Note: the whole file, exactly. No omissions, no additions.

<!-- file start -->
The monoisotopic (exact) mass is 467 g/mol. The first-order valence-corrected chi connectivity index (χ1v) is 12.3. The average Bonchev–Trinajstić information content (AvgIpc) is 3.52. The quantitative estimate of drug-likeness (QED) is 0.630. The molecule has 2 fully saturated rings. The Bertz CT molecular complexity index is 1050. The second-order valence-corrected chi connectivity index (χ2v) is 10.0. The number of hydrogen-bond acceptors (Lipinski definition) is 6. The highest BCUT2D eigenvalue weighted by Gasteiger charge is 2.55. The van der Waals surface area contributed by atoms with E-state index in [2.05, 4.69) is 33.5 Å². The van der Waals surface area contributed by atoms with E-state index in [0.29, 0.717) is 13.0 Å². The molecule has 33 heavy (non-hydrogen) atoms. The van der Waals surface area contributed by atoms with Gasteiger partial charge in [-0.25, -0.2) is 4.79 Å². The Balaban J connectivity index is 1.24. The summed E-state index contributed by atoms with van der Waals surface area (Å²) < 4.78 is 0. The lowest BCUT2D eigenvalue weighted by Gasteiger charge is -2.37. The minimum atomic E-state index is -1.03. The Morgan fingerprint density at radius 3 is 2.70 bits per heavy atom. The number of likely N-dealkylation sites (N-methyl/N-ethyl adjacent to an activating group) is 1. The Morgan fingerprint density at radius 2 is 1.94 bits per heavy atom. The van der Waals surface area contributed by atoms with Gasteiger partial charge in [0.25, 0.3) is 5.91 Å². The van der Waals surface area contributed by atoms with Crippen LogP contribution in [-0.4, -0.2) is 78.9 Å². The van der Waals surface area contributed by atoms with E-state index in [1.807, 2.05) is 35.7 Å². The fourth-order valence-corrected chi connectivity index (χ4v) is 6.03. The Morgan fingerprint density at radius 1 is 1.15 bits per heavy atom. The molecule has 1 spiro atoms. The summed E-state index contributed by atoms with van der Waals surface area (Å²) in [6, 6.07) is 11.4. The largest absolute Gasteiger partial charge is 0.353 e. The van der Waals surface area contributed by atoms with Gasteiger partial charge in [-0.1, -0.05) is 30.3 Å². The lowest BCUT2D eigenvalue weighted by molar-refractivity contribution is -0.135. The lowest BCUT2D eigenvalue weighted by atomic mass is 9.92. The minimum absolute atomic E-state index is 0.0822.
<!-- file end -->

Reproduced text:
The monoisotopic (exact) mass is 467 g/mol. The first-order valence-corrected chi connectivity index (χ1v) is 12.3. The average Bonchev–Trinajstić information content (AvgIpc) is 3.52. The quantitative estimate of drug-likeness (QED) is 0.630. The molecule has 2 fully saturated rings. The Bertz CT molecular complexity index is 1050. The second-order valence-corrected chi connectivity index (χ2v) is 10.0. The number of hydrogen-bond acceptors (Lipinski definition) is 6. The highest BCUT2D eigenvalue weighted by Gasteiger charge is 2.55. The van der Waals surface area contributed by atoms with E-state index in [2.05, 4.69) is 33.5 Å². The van der Waals surface area contributed by atoms with E-state index in [0.29, 0.717) is 13.0 Å². The molecule has 33 heavy (non-hydrogen) atoms. The van der Waals surface area contributed by atoms with Gasteiger partial charge in [-0.25, -0.2) is 4.79 Å². The Balaban J connectivity index is 1.24. The summed E-state index contributed by atoms with van der Waals surface area (Å²) < 4.78 is 0. The lowest BCUT2D eigenvalue weighted by Gasteiger charge is -2.37. The minimum atomic E-state index is -1.03. The Morgan fingerprint density at radius 3 is 2.70 bits per heavy atom. The number of likely N-dealkylation sites (N-methyl/N-ethyl adjacent to an activating group) is 1. The Morgan fingerprint density at radius 2 is 1.94 bits per heavy atom. The van der Waals surface area contributed by atoms with Gasteiger partial charge in [0.25, 0.3) is 5.91 Å². The van der Waals surface area contributed by atoms with Crippen LogP contribution in [-0.4, -0.2) is 78.9 Å². The van der Waals surface area contributed by atoms with E-state index in [1.807, 2.05) is 35.7 Å². The fourth-order valence-corrected chi connectivity index (χ4v) is 6.03. The Morgan fingerprint density at radius 1 is 1.15 bits per heavy atom. The molecule has 1 spiro atoms. The summed E-state index contributed by atoms with van der Waals surface area (Å²) in [6, 6.07) is 11.4. The largest absolute Gasteiger partial charge is 0.353 e. The van der Waals surface area contributed by atoms with Gasteiger partial charge in [-0.1, -0.05) is 30.3 Å². The lowest BCUT2D eigenvalue weighted by molar-refractivity contribution is -0.135. The lowest BCUT2D eigenvalue weighted by atomic mass is 9.92. The minimum absolute atomic E-state index is 0.0822.